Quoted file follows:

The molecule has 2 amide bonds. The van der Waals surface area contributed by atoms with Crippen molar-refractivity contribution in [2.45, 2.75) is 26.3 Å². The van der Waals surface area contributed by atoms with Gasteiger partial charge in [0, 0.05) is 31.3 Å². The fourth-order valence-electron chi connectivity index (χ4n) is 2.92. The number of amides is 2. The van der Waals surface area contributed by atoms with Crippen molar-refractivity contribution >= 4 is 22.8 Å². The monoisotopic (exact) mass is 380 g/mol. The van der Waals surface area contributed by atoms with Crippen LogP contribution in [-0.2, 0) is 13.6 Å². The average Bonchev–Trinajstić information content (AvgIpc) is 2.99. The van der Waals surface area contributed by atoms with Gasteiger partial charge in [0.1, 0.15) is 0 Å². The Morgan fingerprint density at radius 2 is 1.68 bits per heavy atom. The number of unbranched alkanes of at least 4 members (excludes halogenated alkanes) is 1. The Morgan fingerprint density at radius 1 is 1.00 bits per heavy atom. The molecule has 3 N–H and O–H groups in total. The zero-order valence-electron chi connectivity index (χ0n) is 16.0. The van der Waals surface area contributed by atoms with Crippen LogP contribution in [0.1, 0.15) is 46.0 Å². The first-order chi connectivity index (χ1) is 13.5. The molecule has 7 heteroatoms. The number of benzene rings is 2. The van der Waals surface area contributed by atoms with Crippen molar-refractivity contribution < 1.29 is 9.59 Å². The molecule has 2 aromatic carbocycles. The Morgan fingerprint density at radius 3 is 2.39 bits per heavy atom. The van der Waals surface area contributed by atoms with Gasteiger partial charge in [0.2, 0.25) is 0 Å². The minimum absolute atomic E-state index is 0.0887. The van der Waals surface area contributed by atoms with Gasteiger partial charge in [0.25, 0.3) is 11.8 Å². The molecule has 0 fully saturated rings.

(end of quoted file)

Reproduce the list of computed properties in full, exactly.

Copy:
The molecule has 2 amide bonds. The van der Waals surface area contributed by atoms with Crippen molar-refractivity contribution in [2.45, 2.75) is 26.3 Å². The van der Waals surface area contributed by atoms with Gasteiger partial charge in [0, 0.05) is 31.3 Å². The fourth-order valence-electron chi connectivity index (χ4n) is 2.92. The number of amides is 2. The van der Waals surface area contributed by atoms with Crippen molar-refractivity contribution >= 4 is 22.8 Å². The monoisotopic (exact) mass is 380 g/mol. The van der Waals surface area contributed by atoms with Crippen LogP contribution in [-0.2, 0) is 13.6 Å². The average Bonchev–Trinajstić information content (AvgIpc) is 2.99. The van der Waals surface area contributed by atoms with Gasteiger partial charge in [0.1, 0.15) is 0 Å². The Morgan fingerprint density at radius 2 is 1.68 bits per heavy atom. The number of unbranched alkanes of at least 4 members (excludes halogenated alkanes) is 1. The Morgan fingerprint density at radius 1 is 1.00 bits per heavy atom. The molecule has 3 N–H and O–H groups in total. The zero-order valence-electron chi connectivity index (χ0n) is 16.0. The van der Waals surface area contributed by atoms with Crippen LogP contribution in [0.1, 0.15) is 46.0 Å². The first-order chi connectivity index (χ1) is 13.5. The molecule has 7 heteroatoms. The number of benzene rings is 2. The van der Waals surface area contributed by atoms with Crippen molar-refractivity contribution < 1.29 is 9.59 Å². The molecule has 2 aromatic carbocycles. The Morgan fingerprint density at radius 3 is 2.39 bits per heavy atom. The van der Waals surface area contributed by atoms with Gasteiger partial charge in [0.2, 0.25) is 0 Å². The minimum absolute atomic E-state index is 0.0887. The van der Waals surface area contributed by atoms with Gasteiger partial charge in [0.25, 0.3) is 11.8 Å². The molecule has 0 fully saturated rings.